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UVI Uses Bogus Tactics Against Faculty


Dear Source:
At its meeting of November 11, 2006, the Board of Trustees of the University of the Virgin Islands passed the following resolution:

"The Board has met and discussed the concerns of the Faculty. The Board is interested in an expeditious resolution of those concerns. The Board is committed to shared governance. However, the Board does not believe that unionization of the Faculty is in the best interest of the University, its students, faculty, or the public.
The President is encouraged to explore all possible means for an expeditious resolution of faculty concerns."
"The Board does not feel that unionization of the faculty is in the best interest of the University."
I wonder whether the Board has any basis for this judgmentdo the members of the Board have any personal experience of the effects of faculty unionization? How many are professional educators, and how many have worked in a University where the faculty was unionized? The Board may be very sincere in its feelings–but even if they are correct, and unionization of the faculty is not in the best interest of the University, that does not justify the scorched earth tactics which the University has employed in opposing unionization. The University acted in bad faith by signing an election agreement and then failing to abide by it. By not informing either the faculty or the Public Employees Relations Board of their intention not to abide by the election agreement, but allowing them to go ahead with election preparations while at the same time filing a Writ of Review in Superior Court to stay the election, they have expressed contempt for the faculty and for the Public Employees Relations Board. But their most egregious breach of the rules of ethical conduct has been in their use of every possible legal maneuver to advance an argument that any reasonable person–any college student, for example–can judge as highly illogical on the very face of it.

Even though President Ragster has stated publicly her belief that all public employees are entitled by law to unionize, and even though faculty at the University of the Virgin Islands are by definition public employees, the University argues that UVI faculty are not entitled to unionize because they are managerial employees. The PERB, after days of hearing and thousands of pages of transcripts and exhibits, held that the faculty are not managerial employees. Moreover, the law does not prohibit managerial employees from forming a union. Therefore the central argument on which the University is basing its legal challenge to faculty unionization is illogical. If the members of the Board of Trustees and the administration are reasonable people–and I assume they are–this suggests that they are not advancing this spurious argument in the expectation of ultimately prevailing in the courts, but are cynically making use of "the law's delay" to deprive the Faculty of its legal right. Moreover, they are doing this at great expense, and using public funds. It may be that they are doing this in the belief that it is in the best interest of the University–but if so they are grievously mistaken It can hardly be in the best interest of the University to destroy the reputation for fairness and integrity of the Board of Trustees, and to profoundly alienate the vast majority of its faculty, who expressed their desire three years ago to exercise their right to decide this issue by a secret ballot election, and who on November eighth actually voted in an election to decide the issue only to have the ballot boxes sealed as a result of the legal maneuvers of the University's lawyers.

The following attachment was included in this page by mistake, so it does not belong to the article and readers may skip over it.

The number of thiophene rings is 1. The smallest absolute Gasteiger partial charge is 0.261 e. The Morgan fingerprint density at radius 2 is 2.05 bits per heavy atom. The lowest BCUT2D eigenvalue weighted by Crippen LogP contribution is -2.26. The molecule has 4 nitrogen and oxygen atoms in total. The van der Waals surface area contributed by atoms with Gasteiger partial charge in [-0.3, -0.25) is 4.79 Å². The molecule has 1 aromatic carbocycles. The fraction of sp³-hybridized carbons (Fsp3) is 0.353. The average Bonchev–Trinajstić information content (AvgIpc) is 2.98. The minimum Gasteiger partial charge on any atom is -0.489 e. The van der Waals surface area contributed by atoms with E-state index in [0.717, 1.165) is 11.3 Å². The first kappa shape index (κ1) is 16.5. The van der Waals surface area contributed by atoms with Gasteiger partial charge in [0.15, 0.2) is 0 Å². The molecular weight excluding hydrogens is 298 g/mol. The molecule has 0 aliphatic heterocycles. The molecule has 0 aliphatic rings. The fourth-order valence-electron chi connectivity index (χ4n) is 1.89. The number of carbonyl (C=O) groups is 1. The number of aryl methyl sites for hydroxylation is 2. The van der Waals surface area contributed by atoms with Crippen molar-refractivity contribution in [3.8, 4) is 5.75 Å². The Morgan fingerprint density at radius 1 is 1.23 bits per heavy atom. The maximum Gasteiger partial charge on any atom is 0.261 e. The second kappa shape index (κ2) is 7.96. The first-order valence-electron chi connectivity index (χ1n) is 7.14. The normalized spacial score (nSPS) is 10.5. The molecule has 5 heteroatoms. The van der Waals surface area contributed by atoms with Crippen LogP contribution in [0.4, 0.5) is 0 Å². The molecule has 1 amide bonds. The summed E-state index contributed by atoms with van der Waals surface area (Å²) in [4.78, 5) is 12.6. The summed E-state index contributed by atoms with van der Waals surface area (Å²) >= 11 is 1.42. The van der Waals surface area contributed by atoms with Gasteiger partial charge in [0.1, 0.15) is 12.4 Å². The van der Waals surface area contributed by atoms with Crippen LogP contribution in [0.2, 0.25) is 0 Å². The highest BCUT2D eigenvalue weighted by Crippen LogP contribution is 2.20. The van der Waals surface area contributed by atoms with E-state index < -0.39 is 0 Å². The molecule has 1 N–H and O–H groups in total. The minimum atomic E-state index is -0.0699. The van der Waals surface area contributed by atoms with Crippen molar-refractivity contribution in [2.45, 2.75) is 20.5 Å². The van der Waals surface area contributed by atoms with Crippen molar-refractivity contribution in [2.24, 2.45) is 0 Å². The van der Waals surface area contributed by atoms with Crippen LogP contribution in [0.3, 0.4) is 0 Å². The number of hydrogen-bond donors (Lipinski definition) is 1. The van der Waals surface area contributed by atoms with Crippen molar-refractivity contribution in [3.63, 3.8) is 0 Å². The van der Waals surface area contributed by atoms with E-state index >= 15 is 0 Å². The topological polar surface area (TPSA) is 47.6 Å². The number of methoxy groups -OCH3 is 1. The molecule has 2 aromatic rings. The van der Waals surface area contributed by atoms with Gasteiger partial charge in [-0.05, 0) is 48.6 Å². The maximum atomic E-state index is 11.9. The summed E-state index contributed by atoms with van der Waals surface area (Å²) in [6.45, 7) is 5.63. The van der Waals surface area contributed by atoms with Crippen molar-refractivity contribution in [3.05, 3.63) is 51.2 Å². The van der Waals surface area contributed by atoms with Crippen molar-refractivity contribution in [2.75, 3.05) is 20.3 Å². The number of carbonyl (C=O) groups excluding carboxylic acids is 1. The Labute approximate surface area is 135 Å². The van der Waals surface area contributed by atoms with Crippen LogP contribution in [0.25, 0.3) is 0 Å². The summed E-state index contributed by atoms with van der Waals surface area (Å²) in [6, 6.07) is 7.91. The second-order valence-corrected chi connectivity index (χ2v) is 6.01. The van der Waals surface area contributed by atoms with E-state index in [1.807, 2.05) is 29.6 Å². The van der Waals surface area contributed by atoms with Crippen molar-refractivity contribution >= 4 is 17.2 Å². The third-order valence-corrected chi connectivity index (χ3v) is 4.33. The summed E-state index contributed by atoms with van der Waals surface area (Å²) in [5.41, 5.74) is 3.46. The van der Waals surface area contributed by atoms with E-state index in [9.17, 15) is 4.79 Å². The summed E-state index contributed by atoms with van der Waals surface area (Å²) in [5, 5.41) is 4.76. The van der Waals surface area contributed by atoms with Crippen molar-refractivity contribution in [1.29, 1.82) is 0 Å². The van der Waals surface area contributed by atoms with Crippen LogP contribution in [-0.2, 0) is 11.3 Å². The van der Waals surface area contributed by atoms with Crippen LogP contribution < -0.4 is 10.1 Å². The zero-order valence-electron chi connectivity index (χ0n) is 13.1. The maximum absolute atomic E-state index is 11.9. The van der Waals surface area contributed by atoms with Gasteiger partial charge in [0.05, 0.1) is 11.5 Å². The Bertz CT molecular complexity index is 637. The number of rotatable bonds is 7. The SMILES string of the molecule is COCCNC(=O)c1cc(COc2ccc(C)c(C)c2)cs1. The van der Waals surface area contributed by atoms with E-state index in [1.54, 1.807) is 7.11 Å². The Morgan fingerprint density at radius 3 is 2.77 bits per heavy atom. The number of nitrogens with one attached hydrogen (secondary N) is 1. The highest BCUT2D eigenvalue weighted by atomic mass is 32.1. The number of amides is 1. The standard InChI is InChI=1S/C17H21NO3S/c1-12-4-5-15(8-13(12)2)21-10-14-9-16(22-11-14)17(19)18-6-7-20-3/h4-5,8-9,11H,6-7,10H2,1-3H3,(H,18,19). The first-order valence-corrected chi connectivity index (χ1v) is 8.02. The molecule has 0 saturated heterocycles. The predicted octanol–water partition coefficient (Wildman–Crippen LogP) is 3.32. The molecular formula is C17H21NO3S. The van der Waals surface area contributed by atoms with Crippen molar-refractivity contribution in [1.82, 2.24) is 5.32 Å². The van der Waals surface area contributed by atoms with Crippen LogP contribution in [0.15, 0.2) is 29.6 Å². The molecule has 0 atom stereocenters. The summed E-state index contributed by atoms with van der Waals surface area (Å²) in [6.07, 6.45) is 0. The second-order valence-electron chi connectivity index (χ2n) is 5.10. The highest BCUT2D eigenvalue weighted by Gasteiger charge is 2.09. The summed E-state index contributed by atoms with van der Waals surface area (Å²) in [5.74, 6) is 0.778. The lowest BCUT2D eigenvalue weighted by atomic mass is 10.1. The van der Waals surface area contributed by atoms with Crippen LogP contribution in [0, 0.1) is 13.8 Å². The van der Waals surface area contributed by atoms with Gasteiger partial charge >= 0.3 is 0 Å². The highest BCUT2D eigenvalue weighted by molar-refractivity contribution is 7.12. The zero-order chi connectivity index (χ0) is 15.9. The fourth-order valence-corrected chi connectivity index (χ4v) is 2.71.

"The President is encouraged to explore all possible means for an expeditious resolution of faculty concerns." But there is no possible means for a resolution of faculty concerns apart from a decision to refrain from deliberately attempting to deprive us of our fundamental rights. We cannot be appeased by giving us a raise, or by improving our working conditions (though you're welcome to try), or by a pretense of collegiality–for the University's bare-knuckle tactics in this dispute preclude any real collegiality. It may be that the Board expects that if they delay a decision in this case long enough, the faculty will give up their demand for collective bargaining, and settle for something lessbut if so they seriously underestimate the persistence and dedication of UVI faculty. The only possible resolution of faculty concerns in this matter is for the University to cease and desist from depriving us of justice and to GRANT US OUR RIGHTS!
David Gould
St. Thomas

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